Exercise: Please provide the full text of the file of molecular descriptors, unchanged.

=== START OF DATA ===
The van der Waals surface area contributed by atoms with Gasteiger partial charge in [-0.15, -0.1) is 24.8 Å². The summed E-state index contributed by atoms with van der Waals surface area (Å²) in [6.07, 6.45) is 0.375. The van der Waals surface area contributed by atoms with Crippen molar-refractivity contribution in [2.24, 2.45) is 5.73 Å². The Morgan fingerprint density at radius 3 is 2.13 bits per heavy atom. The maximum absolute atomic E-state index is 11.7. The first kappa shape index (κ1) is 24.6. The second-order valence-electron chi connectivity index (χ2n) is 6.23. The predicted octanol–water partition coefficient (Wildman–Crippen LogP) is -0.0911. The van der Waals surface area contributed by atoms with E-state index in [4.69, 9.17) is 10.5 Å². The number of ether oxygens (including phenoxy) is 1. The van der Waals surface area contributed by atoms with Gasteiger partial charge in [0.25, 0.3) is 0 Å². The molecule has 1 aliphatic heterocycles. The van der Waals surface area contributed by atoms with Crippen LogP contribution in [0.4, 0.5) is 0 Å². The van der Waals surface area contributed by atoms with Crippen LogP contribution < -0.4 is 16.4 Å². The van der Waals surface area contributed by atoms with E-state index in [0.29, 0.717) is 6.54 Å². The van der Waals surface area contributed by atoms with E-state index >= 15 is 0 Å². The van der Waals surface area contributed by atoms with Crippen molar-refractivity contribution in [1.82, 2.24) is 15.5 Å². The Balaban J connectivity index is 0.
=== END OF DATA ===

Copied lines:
The van der Waals surface area contributed by atoms with Gasteiger partial charge in [-0.15, -0.1) is 24.8 Å². The summed E-state index contributed by atoms with van der Waals surface area (Å²) in [6.07, 6.45) is 0.375. The van der Waals surface area contributed by atoms with Crippen molar-refractivity contribution in [2.24, 2.45) is 5.73 Å². The Morgan fingerprint density at radius 3 is 2.13 bits per heavy atom. The maximum absolute atomic E-state index is 11.7. The first kappa shape index (κ1) is 24.6. The second-order valence-electron chi connectivity index (χ2n) is 6.23. The predicted octanol–water partition coefficient (Wildman–Crippen LogP) is -0.0911. The van der Waals surface area contributed by atoms with E-state index in [4.69, 9.17) is 10.5 Å². The number of ether oxygens (including phenoxy) is 1. The van der Waals surface area contributed by atoms with Gasteiger partial charge in [0.25, 0.3) is 0 Å². The molecule has 1 aliphatic heterocycles. The van der Waals surface area contributed by atoms with Crippen LogP contribution in [0.4, 0.5) is 0 Å². The van der Waals surface area contributed by atoms with Crippen LogP contribution < -0.4 is 16.4 Å². The van der Waals surface area contributed by atoms with E-state index in [0.29, 0.717) is 6.54 Å². The van der Waals surface area contributed by atoms with E-state index >= 15 is 0 Å². The van der Waals surface area contributed by atoms with Crippen molar-refractivity contribution in [1.82, 2.24) is 15.5 Å². The Balaban J connectivity index is 0.